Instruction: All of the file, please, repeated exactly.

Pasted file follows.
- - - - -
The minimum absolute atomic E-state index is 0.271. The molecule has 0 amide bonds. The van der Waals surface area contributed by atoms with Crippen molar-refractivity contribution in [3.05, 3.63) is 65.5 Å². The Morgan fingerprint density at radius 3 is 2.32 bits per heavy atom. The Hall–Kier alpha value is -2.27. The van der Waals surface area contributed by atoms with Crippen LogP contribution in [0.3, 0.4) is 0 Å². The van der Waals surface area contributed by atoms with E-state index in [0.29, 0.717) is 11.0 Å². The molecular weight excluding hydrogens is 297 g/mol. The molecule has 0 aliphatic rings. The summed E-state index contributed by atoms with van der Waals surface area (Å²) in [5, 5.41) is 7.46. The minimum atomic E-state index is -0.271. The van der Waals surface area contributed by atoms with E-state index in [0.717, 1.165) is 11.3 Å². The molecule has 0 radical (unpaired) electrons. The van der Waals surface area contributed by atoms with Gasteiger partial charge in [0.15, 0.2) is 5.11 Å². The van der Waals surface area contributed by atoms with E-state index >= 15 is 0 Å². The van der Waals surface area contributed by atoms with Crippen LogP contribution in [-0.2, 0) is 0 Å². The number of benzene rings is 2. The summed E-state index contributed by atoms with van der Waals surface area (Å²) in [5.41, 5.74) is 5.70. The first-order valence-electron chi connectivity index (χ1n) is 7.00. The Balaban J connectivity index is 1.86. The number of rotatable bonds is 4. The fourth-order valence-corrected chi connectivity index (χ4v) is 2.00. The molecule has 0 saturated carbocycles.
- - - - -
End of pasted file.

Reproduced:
The minimum absolute atomic E-state index is 0.271. The molecule has 0 amide bonds. The van der Waals surface area contributed by atoms with Crippen molar-refractivity contribution in [3.05, 3.63) is 65.5 Å². The Morgan fingerprint density at radius 3 is 2.32 bits per heavy atom. The Hall–Kier alpha value is -2.27. The van der Waals surface area contributed by atoms with Crippen LogP contribution in [0.3, 0.4) is 0 Å². The van der Waals surface area contributed by atoms with E-state index in [0.29, 0.717) is 11.0 Å². The molecular weight excluding hydrogens is 297 g/mol. The molecule has 0 aliphatic rings. The summed E-state index contributed by atoms with van der Waals surface area (Å²) in [5, 5.41) is 7.46. The minimum atomic E-state index is -0.271. The van der Waals surface area contributed by atoms with E-state index in [0.717, 1.165) is 11.3 Å². The molecule has 0 radical (unpaired) electrons. The van der Waals surface area contributed by atoms with Gasteiger partial charge in [0.15, 0.2) is 5.11 Å². The van der Waals surface area contributed by atoms with E-state index >= 15 is 0 Å². The van der Waals surface area contributed by atoms with Crippen LogP contribution in [-0.2, 0) is 0 Å². The number of benzene rings is 2. The summed E-state index contributed by atoms with van der Waals surface area (Å²) in [5.41, 5.74) is 5.70. The first-order valence-electron chi connectivity index (χ1n) is 7.00. The Balaban J connectivity index is 1.86. The number of rotatable bonds is 4. The fourth-order valence-corrected chi connectivity index (χ4v) is 2.00. The molecule has 0 saturated carbocycles.